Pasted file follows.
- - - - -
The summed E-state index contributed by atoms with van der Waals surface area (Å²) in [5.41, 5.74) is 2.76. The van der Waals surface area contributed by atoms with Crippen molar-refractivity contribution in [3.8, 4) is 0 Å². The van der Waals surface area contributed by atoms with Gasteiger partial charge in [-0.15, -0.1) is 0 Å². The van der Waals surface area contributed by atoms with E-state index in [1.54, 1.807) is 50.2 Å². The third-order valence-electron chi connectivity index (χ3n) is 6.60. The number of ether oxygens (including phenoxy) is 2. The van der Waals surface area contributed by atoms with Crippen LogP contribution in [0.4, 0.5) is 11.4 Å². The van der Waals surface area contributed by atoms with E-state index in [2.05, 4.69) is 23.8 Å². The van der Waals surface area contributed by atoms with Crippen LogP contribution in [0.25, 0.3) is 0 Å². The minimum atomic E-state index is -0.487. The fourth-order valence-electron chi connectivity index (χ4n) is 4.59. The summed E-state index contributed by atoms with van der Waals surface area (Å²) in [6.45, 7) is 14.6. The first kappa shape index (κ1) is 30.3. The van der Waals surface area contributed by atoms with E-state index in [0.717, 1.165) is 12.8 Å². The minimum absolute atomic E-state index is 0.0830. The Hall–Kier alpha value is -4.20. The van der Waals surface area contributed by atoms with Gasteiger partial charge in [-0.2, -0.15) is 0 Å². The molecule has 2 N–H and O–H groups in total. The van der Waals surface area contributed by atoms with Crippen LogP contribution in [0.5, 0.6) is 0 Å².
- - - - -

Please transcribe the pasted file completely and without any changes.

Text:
The summed E-state index contributed by atoms with van der Waals surface area (Å²) in [5.41, 5.74) is 2.76. The van der Waals surface area contributed by atoms with Crippen molar-refractivity contribution in [3.8, 4) is 0 Å². The van der Waals surface area contributed by atoms with Gasteiger partial charge in [-0.15, -0.1) is 0 Å². The van der Waals surface area contributed by atoms with E-state index in [1.54, 1.807) is 50.2 Å². The third-order valence-electron chi connectivity index (χ3n) is 6.60. The number of ether oxygens (including phenoxy) is 2. The van der Waals surface area contributed by atoms with Crippen LogP contribution in [0.4, 0.5) is 11.4 Å². The van der Waals surface area contributed by atoms with E-state index in [2.05, 4.69) is 23.8 Å². The van der Waals surface area contributed by atoms with Crippen LogP contribution in [0.25, 0.3) is 0 Å². The minimum atomic E-state index is -0.487. The fourth-order valence-electron chi connectivity index (χ4n) is 4.59. The summed E-state index contributed by atoms with van der Waals surface area (Å²) in [6.45, 7) is 14.6. The first kappa shape index (κ1) is 30.3. The van der Waals surface area contributed by atoms with E-state index in [0.717, 1.165) is 12.8 Å². The minimum absolute atomic E-state index is 0.0830. The Hall–Kier alpha value is -4.20. The van der Waals surface area contributed by atoms with Gasteiger partial charge in [-0.2, -0.15) is 0 Å². The molecule has 2 N–H and O–H groups in total. The van der Waals surface area contributed by atoms with Crippen LogP contribution in [0.5, 0.6) is 0 Å².